GOD’S LOBBYIST: Richard Land, 58, Southern Baptist Convention’s main man in Washington Land helped engineer his 16 million member Convention’s 1979 shift from moderacy to hardline conservativism, Since arriving in Washington in 1987, he has cultivated dozens of sympathetic members of Congress. The men around his longtime friend George W. Bush call him, individually and as part of a weekly teleconference with other Christian conservatives to plot strategy on gay marriage, abortion and other issues on the social agenda. Princeton- and-Oxford educated, he rallies the faithful on radio programs reaching 1.5 million listeners daily and he regularly battles culture-war foes on venues such as Meet the Press.

CHRISTIANITY WITH AN EDGE: Brian McLaren, 48, McLaren, a nondenominational pastor, MD McLaren, is the elder statesman of a movement called the “emerging church.” This new vanguard, mostly 35 or younger, has the goal of deconstructing traditional church culture yet remaining true to scripture through discussion instead of doctrinal diktat. A typical church service to use art and digital imagery to engage imagination. McLaren’s 2001 book, A New Kind of Christian, resonated worldwide.” If his movement can survive in the increasingly politicized world of conservative Christianity, McLaren could make Evangelicalism relevant for worshippers weaned on pop-cultural imports like Christian rock,” according to TIME.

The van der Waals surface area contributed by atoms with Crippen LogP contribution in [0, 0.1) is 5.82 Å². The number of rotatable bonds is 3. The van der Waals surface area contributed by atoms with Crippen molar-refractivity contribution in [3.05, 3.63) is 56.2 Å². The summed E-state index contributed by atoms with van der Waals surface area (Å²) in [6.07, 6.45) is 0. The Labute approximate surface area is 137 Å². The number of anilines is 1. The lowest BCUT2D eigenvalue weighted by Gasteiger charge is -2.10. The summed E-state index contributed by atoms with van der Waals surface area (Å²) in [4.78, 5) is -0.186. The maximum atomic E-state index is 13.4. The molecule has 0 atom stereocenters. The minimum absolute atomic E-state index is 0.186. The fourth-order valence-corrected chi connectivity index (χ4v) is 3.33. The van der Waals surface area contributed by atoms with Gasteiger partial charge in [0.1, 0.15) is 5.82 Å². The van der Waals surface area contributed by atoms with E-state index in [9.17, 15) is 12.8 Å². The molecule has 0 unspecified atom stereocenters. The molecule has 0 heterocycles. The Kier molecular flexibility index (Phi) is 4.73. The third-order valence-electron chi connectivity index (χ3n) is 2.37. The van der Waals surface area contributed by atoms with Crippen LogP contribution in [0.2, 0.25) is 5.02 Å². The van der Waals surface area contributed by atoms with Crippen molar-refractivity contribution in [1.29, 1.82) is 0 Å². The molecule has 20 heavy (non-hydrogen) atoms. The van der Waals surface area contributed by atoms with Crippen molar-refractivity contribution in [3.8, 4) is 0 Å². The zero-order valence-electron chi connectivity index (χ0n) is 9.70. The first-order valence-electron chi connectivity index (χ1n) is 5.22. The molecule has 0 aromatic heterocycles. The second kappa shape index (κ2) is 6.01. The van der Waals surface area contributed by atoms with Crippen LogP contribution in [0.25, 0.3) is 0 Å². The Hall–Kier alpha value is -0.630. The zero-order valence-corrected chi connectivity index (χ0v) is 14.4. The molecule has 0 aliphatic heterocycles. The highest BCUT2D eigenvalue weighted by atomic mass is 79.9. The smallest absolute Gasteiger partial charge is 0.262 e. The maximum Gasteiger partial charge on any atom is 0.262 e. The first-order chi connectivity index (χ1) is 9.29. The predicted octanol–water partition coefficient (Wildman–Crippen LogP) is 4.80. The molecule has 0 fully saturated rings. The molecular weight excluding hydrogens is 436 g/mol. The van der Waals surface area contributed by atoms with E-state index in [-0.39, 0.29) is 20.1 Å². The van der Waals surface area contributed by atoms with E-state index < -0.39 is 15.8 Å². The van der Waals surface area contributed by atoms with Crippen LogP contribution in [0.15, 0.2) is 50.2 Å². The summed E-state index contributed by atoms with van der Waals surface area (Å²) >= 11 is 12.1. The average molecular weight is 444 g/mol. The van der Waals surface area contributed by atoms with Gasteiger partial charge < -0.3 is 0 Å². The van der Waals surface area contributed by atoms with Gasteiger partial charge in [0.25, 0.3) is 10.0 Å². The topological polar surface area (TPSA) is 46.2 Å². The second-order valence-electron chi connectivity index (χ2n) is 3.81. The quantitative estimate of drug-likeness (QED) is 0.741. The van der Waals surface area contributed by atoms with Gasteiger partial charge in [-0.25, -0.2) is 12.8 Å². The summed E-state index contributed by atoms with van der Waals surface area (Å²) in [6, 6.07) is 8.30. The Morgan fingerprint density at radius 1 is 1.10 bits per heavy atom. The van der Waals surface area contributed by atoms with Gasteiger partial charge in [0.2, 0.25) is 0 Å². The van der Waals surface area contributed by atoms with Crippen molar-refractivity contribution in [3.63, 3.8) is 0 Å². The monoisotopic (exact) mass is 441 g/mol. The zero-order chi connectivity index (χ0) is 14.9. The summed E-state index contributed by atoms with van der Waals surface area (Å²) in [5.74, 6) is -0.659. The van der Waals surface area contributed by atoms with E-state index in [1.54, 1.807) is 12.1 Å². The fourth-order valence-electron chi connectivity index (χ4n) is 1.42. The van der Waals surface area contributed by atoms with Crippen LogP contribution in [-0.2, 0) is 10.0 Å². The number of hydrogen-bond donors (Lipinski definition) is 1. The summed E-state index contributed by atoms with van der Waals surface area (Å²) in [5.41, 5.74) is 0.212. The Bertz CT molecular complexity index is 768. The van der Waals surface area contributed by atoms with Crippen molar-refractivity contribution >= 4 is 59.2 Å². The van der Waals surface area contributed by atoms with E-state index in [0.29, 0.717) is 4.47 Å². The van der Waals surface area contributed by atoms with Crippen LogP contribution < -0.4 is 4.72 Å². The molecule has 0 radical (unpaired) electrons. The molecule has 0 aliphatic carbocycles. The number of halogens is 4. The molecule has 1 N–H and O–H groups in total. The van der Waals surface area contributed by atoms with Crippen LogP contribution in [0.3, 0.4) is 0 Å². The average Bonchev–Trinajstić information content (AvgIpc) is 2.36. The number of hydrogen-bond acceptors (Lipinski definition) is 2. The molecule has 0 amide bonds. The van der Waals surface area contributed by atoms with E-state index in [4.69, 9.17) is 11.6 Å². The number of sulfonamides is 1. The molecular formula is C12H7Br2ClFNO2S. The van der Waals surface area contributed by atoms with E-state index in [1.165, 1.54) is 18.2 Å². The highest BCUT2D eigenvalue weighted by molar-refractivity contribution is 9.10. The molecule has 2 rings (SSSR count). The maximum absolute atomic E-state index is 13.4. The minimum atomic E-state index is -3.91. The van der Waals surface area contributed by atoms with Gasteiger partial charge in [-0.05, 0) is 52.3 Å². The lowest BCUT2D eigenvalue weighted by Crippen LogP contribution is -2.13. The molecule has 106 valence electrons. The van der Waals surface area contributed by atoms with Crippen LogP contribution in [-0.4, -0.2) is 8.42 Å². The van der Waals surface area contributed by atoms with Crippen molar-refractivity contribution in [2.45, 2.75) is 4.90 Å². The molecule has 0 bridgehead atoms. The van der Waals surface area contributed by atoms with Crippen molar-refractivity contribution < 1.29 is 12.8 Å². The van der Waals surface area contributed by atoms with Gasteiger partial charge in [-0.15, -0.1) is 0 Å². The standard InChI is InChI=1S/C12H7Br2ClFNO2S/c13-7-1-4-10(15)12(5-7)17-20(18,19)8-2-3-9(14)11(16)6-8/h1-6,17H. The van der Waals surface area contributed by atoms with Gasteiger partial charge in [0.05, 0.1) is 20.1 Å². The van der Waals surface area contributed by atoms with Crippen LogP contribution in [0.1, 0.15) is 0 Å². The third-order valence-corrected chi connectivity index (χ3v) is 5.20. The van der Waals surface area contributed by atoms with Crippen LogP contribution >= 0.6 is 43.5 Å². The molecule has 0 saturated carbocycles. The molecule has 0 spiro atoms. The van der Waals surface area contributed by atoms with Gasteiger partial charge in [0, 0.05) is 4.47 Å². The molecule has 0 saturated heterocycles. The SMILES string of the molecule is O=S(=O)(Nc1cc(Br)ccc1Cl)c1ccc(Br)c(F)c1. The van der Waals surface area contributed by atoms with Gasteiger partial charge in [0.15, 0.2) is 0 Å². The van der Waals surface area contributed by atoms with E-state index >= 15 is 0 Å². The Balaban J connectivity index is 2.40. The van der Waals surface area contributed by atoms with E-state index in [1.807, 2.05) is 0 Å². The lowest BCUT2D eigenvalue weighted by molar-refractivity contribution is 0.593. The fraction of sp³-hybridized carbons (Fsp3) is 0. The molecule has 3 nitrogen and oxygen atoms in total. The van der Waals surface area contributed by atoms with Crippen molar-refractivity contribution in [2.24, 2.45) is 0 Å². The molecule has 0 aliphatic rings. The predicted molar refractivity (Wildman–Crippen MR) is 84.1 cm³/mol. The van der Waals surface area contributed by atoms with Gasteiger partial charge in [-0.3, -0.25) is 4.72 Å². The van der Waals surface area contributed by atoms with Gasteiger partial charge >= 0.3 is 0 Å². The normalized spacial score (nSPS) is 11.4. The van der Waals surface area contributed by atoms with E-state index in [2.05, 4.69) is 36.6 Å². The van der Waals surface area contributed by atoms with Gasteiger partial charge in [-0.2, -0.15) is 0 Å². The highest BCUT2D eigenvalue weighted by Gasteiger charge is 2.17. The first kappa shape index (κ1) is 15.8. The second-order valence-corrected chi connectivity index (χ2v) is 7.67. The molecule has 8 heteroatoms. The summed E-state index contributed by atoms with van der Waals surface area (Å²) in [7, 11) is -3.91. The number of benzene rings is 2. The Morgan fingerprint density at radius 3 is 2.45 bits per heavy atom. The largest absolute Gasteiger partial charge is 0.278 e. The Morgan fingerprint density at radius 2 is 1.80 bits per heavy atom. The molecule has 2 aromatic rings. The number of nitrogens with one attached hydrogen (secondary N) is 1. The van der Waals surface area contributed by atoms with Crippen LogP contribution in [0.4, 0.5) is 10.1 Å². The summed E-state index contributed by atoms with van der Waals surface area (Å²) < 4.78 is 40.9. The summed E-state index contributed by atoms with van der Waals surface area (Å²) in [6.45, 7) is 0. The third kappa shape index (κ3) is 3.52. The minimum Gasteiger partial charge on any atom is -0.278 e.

A FEMININE SIDE OF EVANGELISM: Joyce Meyer, 61, Pentecostal preacher, Fenton, MO Stories from her personal history—her abuse as a child, her failed first marriage—resonate with her predominantly female audience. She preaches a gospel of prosperity that promises that God rewards tithing with his blessing. According to the St. Louis Post-Dispatch, she has a $4 million home and a $10 million jet. Meyer’s spokesman says 93% of the $8 million her ministry takes in each months goes to more than 150 charities worldwidebut the Christian watchdog group Wall Watchers has requested an IRS investigation into the ministry’s finances. Meyers delivers her message on more than 600 television stations, 400 radio stations, and in books and stadium-filling appearances.

BUSHISM MADE CATHOLIC: Richard John Neuhaus, 68, founder of the religio-political journal First Things, a Lutheran-turned-Catholic priest Neuhaus helped deliver the Catholic vote to George W. Bush last November. He has worked tirelessly to convince conservative Catholics and evangelicals to make common cause. When Bush met with journalists from religious publications last year, the authority he cited most often was the man he calls “Father Richard,” who, he explained, “helps me articulate these (religious) things.” A senior Administration official confirms that Neuhaus “does have a fair amount of under the radar influence. He is a first rate thinker” who has has helped shape Bush’s policies on abortion, stem cell research, cloning and the marriage amendment.

THE INTELLECTUAL EXEMPLAR: Mark Noll , scholar, founder of Wheaton’s Center for the Study of American Evangelicals “The scandal of the evangelical mind,” Mark Noll wrote a decade ago in a book bearing precisely that title, “... is that there is not much of an Evangelical mind.” An anti-intellectual streak that lead many mainstream arbiters to put quotes around the term “evangelical scholarship.” But Noll’s work on the Evangelical role in American history earned him a guest professorship at Harvard; The Atlantic Monthly called his book America’s God, “almost certainly the most significant work of American historical scholarship” in 2002. He founded Wheaton’s Center for the Study of American Evangelicals and has helped corral millions in grant money for other intellectual outposts.